The National Health Authority, the governing agency implementing Ayushman Bharat, has rejected some of these claims. The body says that there is complete flexibility, considering the federal nature of the country where health is constitutionally a “state subject”. The scheme gives the freedom to states to decide the mode of implementation – either the insurance model where states engage with an insurance company to purchase healthcare services, or a trust model where the services are purchased directly by the state-run agency. There is also the mixed model that incorporates use of insurance company for one part and trust for the other.
In fact, a series of letters has been exchanged between the Delhi chief minister and union health minister Dr Harsh Vardhan. Telangana and Odisha have also not adopted the scheme. West Bengal opted out. Harsh Vardhan has written to the chief ministers of Telangana and Odisha as well.
“Under Ayushman Bharat, the expenditure is zero. It is a cashless scheme. There are other schemes as well in state government hospitals, but that is subsidised treatment. This is free. That makes a lot of difference,” explained Dr Rana. The nodal officer, who coordinates on a daily basis with entitled beneficiaries of the programme, says the Centre-run RML Hospital till today has treated more than 350 patients for free under Ayushman Bharat. “It is difficult for us to explain to the people of Delhi why they are deprived. Unfortunately, because health is a state issue, there is little we can do,” he said.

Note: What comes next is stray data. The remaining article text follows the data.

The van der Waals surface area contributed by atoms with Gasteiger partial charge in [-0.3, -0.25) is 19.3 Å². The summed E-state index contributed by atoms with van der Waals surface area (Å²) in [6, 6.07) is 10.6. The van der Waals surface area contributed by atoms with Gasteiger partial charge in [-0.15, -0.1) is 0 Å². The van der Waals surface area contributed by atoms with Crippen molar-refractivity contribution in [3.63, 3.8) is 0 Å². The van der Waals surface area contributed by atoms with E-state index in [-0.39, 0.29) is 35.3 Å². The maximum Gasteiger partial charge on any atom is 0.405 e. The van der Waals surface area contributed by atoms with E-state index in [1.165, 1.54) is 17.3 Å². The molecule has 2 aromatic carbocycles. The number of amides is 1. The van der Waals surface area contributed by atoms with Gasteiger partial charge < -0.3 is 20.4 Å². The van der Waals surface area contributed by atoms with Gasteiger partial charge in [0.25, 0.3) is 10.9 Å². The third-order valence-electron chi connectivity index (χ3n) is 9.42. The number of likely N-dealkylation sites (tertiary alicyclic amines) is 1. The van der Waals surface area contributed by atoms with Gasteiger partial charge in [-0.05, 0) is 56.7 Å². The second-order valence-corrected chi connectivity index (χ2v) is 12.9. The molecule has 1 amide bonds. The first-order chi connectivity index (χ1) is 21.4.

“It is a net lose-lose situation for anyone not wanting to adopt the scheme,” said Dr Indu Bhushan, CEO of Ayushman Bharat, adding that he will continue to reach out to them.
Sources within the government also explained how PM-JAY can be incorporated with the existing health schemes in states. Rajasthan is an example. The state has incorporated its Bhamashah Yojana, brought during BJP leader Vasundhara Raje's stint as chief minister, along with Ayushman Bharat, naming the consolidated programme the Ayushman Bharat Mahatma Gandhi Rajasthan Health Insurance scheme.
The biggest advantage of Ayushman Bharat cards or e-cards is that these are portable, says the central government. About forty thousand portability cases have been documented in the last one year. These are patients using their e-cards to avail of medical facilities in cities which are not their home, and this is a big advantage, especially for migrant workers, which is missing in state health plans.
Odisha, again a state that is examining the central programme, has pointed out certain flaws, saying that the existing Biju Swastya Kalyan Yojana has special provisions like an extra Rs 2 lakh cover for women, which the Ayushman scheme lacks.
Speaking to News18, Dr Indu Bhushan said that, as far as Odisha is concerned, there is room for convergence on the existing scheme.
Telangana too has raised concerns about the rather “narrow ambit” of PM-JAY, saying that its Aarogyasri scheme benefits more people.
West Bengal opted out, refusing to pay its share of the expenditure, and the situation has reached a stalemate, say sources.
A total of 47 lakh people have benefited under the PM-JAY programme in its first year, says the government. Over 10.74 crore vulnerable entitled families have been issued e-cards and the government says efforts are being made to not just increase the number of beneficiaries but also boost awareness which ground-level officers say is a teething problem. The National Health Authority says that PM-JAY has rolled out for the bottom 40 per cent of the poor, and the intention is to increase the number of beneficiaries because even those people who have not been identified under the socio- economic caste Census data of 2011, for example people covered under the Rashtriya Swasthya Bima Yojana, are getting the benefits of PM-JAY.